This was one more goodbye in yesterday’s lingering departures. So many African friends, not stopped by language in the pursuit of love. I have families both here and there.

The road to Dakar was sprinkled with villages – fruit stands, parked semi-trailers, rows of motorcycles with young men astride. People flowed everywhere and the din of voices blasted through the open windows. There’s just such an incredible energy in this country.

Lydia, Marie-paule and I were flying overnight to Belgium. I was scared about my ability to stay well all the way to San Francisco. Lydia gave me half of a sleep-promoting tablet to see me on my way. It didn’t work. I got less than an hour of shuteye. I experimented with different sleeping positions. At home, I flop from side to side, but on the plane this left one foot edged onto the floor. That hurt after awhile and sleep didn’t come. I finally figured out that a symmetrical stance worked best, head straight back on a pillow and feet flat on the floor. But that didn’t produce the result either.

We landed about 5:30 am, and Jo was soon there to whisk the women home. I had more than five hours before getting on a plane to London. A flight attendant on the Dakar-Brussels flight told me about a lounge that had actual beds! Oh … give me sleep.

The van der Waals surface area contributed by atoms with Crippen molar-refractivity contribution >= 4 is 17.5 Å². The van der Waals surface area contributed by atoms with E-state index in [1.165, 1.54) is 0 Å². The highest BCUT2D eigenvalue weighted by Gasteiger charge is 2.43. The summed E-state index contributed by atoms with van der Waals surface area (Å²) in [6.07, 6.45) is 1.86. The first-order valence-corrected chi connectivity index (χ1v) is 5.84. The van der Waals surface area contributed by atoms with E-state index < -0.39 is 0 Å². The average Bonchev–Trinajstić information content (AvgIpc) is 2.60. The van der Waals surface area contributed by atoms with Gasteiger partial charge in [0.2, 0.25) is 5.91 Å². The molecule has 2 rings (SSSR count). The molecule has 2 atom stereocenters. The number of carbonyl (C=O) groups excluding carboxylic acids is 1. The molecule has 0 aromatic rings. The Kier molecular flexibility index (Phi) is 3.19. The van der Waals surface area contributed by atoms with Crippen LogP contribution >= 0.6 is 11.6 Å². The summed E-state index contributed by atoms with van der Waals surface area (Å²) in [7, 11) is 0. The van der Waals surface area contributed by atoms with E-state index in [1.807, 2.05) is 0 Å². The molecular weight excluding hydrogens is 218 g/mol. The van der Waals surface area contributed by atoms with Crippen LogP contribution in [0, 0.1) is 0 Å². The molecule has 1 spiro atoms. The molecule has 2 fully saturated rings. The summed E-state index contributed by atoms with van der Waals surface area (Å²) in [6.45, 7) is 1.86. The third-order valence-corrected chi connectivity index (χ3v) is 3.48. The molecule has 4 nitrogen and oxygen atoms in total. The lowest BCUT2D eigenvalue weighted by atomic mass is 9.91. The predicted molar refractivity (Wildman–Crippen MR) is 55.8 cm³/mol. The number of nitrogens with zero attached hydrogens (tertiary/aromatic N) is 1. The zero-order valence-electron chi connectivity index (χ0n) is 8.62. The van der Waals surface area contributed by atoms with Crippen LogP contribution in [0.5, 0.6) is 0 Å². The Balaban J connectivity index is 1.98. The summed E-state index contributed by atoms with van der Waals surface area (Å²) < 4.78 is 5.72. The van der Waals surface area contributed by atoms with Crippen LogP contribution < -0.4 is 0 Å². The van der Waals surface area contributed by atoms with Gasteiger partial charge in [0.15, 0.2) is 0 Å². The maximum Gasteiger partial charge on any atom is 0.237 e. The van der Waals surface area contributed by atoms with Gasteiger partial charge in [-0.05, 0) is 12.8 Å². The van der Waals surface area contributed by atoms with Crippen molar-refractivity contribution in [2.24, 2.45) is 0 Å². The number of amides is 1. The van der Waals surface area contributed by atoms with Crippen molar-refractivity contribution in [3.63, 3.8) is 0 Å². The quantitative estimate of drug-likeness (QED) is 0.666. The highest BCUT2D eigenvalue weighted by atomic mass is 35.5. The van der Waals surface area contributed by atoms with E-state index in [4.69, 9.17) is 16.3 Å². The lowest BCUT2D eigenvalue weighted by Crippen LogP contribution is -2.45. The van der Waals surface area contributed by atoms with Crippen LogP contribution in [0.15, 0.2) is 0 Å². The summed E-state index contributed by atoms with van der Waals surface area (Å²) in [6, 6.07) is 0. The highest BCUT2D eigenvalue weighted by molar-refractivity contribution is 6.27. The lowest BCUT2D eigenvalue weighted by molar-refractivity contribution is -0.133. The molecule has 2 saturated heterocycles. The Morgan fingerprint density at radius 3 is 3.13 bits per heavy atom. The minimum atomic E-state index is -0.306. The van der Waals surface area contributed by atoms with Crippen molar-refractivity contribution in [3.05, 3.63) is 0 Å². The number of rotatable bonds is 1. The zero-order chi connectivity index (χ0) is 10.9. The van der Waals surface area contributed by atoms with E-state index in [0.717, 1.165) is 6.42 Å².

It turned out that this lounge was only for customers of Brussels Airlines, but I found another one … the Diamond Lounge. They had a little bed available, and a shower! I got wet, washed my hair, shaved and brushed my teeth thanks to the supplies provided. My toiletry kit was in my checked luggage. There was even a spread of food and drink. Yay. After, I set my alarm for two hours thirty hence and fell to the sheets … … Nothing. No sleep. (Sigh)

Here I sit in another departure lounge, this one in London Heathrow Airport. The direct flight to San Francisco will be twelve hours, not the fourteen I thought it was. Small mercies.

I’m now at the thirty hour point of little sleep. Another twelve hours on the plane plus maybe two hours to get to the Downtown Berkeley YMCA, and I’ll stand at forty-four. If I can’t sleep on this flight, I bet I’ll be delirious. No thanks. I have a full version of one of Lydia’s sleeping pills at the ready. Pray for me.

Compassion